MORE: What God Wants for You

Our dreams are fiddling and fickle. They’re also small, like gains of dusty sand on a vast shore. No offense. I’m not trying to belittle you (or myself, for that matter). You may have some “respectable” dreams in the world’s eyes, maybe even some respectable dreams in the eyes of the church. But they’re probably not good enough. God probably wants more for you.

Me-Now, the Blind One

The way dreams often work is that we look at where we are now and imagine where we want to be. I’ve read some personal growth books that suggest precisely this. “Imagine that you’ve just had the best year of your life,” writes one author. “Describe it.” Then you go about building a plan to get there. The me-now chases after the me-then.

Here’s the problem: me-now is legally blind. Spiritually speaking, I can just barely see my hand when it’s three inches from my face. I don’t even know what’s worthy of dreams, not in comparison to God.

Me-now is legally blind.

I’ll give you an example. I LOVE to write. It’s my passion, my calling; it’s how I process the world and grow in it. Me-now stares into the future and says, “Set me and my family up with a cabin in the woods, where I can spend my mornings reading and writing, and my afternoons growing into the husband and father God wants me to be.” That’s the dream of me-now. Stare at that long enough and the wonder wears off. It’s a rain puddle of a dream. Where are the other people? Where’s the church? Where are the encounters and the unexpected events that end up defining us? Where are the mysteries that water the meanings of life? Absent. This is the dream of spiritual blind man. It’s short, thin, and . . . well, foolish.

Why the Blindness?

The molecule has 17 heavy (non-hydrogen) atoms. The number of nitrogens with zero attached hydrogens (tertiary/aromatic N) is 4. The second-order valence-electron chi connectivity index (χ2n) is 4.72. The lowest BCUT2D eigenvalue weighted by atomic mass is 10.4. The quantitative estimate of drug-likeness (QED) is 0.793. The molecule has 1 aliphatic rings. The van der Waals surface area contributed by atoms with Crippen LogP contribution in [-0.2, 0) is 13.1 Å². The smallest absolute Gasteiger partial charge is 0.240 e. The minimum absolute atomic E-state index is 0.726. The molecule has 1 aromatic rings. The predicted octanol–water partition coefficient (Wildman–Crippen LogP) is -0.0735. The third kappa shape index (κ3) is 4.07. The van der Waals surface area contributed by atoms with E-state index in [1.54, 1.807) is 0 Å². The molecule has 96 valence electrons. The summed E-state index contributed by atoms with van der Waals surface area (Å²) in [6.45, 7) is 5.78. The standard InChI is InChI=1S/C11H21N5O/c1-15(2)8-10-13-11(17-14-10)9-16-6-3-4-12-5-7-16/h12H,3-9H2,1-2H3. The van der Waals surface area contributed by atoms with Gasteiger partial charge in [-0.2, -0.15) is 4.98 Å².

Why is me-now spiritually blind? The short answer: because he still believes lies, and he trusts himself more than his maker.

What are the lies me-now believes? There are really only three basic lies that follow us around everywhere. They put on different clothes, but their bodies are the same: Who is God? Who are we? How should we live? Here’s John Mark Comer:

We ask, “Who is God? What is he like? Can I trust him?”

The devil lies: He’s an unloving, jealous tyrant who is holding out on you. You can’t trust him.

We ask, “Who are we? What does it mean to be human? Am I just an animal or something more?

He lies again: You’re not just a human being with a place in an ordered cosmos over the creation but still under the Creator. No, you can transgress your limitations and become whoever and whatever you want. Identity is self-defined. Morality is self-determined. Take control of your own life. “You will be like God.”

And we ask, “How do we live? What is the good life? How do I live it?”

Here the devil’s lies are most salient: You can’t trust God, but you can trust yourself, your own wisdom and desires. Look at this bright, shiny thing–this tree that God said was off limits. Eat it, take it, seize it, do it, experience it. Follow your heart.

John Mark Comer, Live No Lies, 65.

Put this in the context of your own dreams. I’ll do it for mine. Who is God? “Well, I know he’s good and all-knowing, but he also has all the glory. And why isn’t he giving any to me? Either he wants it for himself, or he wants to give it to some other writer. Either way, that glory isn’t coming my way. From where I sit (me-now), I can’t trust him to help me be a ‘successful writer’ (whatever that means). Can I really trust him with my dreams? No.”

Who am I? “For all practical purposes, I’m leading the charge of my own life. I’m gonna develop a five-step plan to success. Step aside, Annie Dillard; a new Pulitzer powerhouse is coming through.” God, it sounds so embarrassing when I type it out. But that’s what’s inside me-now. I’m still delirious enough, after decades of being a Christian, to think that I’m in control of my own life.

I’m still delirious enough, after decades of being a Christian, to think that I’m in control of my own life.

And now for the last lie. How do I live the good life? “I’ve gotta go get it! No one’s gonna hand it to me. I’ve gotta fight like crazy to hold onto my dream with white knuckles, and kick or scratch anyone who threatens to take it from me! My carpe diem takes no prisoners. It’s either me or them. I’m choosing me.” Is it possible to blush in print? I think so. I’m doing it right now.